Kapteyn: “In nearby Leiden, as in a number of other cities, there was an underground news bulletin printing shop. I had no idea where it was located – none of my business. When word reached me that a bundle was ready for pick up, I went to the Biesiot café where I took a seat and ordered a cup of ersatz coffee – real coffee being non-existent. My contact was with a certain waiter. Once he recognized me, he would casually point toward a wrapped bundle in a corner near the coat rack – the all-clear signal. On departing with the bundle, I then took the ‘Blauwe’ tram, an inter-urban streetcar, to Sassenheim. The tram usually consisted of two or three walk-through cars. I would lay the bundle on the overhead rack and then find a seat in the adjoining car — far enough away but still within sight of the bundle. If there should be a sudden luggage inspection by the Gestapo or the civil police, as sometimes happened, I had nothing in my possession to inspect. Once, I noticed two guys eying the bundle, which made me suspicious. So I left it behind. Once back in Sassenheim I delivered the bulletins to ten trusted people who in turn passed them on.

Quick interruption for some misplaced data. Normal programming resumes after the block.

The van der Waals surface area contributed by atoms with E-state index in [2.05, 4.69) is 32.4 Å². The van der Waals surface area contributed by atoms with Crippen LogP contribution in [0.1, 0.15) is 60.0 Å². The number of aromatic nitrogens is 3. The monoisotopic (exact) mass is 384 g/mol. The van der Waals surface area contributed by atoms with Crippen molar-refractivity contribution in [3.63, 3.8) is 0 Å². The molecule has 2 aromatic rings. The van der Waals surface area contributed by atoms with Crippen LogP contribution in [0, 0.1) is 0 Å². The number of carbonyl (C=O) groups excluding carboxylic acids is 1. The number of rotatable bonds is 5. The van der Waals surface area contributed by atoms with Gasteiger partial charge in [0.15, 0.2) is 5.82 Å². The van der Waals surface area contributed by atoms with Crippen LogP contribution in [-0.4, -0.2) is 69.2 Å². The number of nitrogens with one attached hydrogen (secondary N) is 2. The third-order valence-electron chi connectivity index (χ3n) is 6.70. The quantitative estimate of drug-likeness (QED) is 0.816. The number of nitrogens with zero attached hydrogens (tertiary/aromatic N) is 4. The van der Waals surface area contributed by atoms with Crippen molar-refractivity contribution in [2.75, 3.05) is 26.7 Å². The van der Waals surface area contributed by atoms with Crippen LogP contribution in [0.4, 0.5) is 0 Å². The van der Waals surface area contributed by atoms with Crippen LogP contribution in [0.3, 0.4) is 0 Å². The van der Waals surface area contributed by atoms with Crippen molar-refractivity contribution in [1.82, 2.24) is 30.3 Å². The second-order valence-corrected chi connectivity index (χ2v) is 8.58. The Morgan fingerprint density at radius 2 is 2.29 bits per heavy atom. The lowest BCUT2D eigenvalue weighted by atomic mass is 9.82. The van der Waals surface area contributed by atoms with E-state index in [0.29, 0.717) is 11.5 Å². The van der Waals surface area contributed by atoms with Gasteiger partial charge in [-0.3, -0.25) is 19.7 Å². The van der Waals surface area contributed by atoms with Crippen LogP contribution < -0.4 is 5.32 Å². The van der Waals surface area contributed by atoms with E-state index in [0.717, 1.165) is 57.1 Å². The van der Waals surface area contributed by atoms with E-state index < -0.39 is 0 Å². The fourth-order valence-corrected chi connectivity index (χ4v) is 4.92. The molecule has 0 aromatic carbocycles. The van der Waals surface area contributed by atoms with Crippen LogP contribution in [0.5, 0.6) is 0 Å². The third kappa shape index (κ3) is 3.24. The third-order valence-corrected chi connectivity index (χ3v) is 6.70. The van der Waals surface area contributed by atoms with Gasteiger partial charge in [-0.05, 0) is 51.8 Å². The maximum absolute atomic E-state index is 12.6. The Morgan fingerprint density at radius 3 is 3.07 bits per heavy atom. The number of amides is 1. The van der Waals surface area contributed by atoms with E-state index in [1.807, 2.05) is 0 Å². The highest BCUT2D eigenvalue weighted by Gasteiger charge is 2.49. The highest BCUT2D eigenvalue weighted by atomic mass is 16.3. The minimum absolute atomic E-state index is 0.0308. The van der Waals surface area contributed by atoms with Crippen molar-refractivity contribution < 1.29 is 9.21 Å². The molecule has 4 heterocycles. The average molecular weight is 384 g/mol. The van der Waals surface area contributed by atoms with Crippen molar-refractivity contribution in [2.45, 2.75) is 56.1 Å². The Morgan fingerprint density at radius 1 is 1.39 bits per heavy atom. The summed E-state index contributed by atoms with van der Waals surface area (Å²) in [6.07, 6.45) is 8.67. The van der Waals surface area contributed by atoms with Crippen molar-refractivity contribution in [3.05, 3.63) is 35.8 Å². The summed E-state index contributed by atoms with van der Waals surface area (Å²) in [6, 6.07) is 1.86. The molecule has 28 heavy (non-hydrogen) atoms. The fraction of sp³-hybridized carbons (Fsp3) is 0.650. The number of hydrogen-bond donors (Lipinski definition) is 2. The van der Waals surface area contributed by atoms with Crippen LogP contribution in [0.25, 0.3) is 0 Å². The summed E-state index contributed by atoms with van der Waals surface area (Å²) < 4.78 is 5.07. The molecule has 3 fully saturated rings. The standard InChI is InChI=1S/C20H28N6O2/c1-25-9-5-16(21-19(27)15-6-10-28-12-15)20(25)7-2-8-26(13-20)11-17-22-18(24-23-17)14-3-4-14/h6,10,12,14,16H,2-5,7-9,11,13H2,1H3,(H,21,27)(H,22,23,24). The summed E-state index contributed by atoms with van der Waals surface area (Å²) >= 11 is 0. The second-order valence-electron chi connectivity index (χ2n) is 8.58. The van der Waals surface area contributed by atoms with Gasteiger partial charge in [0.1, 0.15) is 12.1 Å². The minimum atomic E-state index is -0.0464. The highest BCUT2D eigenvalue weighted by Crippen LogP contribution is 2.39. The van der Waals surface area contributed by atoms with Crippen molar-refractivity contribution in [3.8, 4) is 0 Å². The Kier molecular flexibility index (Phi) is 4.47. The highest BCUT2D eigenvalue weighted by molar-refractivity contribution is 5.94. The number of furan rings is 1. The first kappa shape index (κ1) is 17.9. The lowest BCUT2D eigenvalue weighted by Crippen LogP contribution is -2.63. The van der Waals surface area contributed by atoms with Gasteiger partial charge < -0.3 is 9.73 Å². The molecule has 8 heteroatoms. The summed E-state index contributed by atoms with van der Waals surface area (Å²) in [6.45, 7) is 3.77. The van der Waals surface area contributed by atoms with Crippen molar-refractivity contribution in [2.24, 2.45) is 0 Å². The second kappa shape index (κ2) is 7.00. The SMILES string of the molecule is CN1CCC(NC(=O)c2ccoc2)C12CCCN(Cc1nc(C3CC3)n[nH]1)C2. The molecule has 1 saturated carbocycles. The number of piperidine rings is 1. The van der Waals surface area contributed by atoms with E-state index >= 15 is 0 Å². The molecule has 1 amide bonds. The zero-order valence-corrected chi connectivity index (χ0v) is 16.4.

“During the war there were four categories of Dutch citizens – underground resistance fighters, uncommitted neutrals, and those who openly or secretly collaborated with the Germans. Plus a handful of double agents who dared to play one side against the other. The unaligned neutrals were in the majority, and customarily avoided contact with either side. A country divided, thanks to our tormentors.
“My sister Cobi moved to Amsterdam and after six months joined a local resistance group. Dressed in a nurse’s uniform, she served as a courier distributing revolvers, hand grenades, Sten guns and other weapons that were parachuted in bulk by low-flying British cargo planes at night. She did all this, mind you, peddling an overloaded bicycle. At first glance, Cobi’s boldness might seem to border on the insane. It was not uncommon for the Gestapo or SS to suddenly stop and block off all street traffic, then search and question each detained traveler. But for whatever reason, anyone associated with health organizations such as first aid workers and doctors were seldom confronted. Purposely dressed as a nurse and riding her bicycle, my sister was ignored and thus able to avoid detection. I might add that our hatred of the Third Reich was greater than our fear of it, which drove us to take risks that often stunned our adversaries.”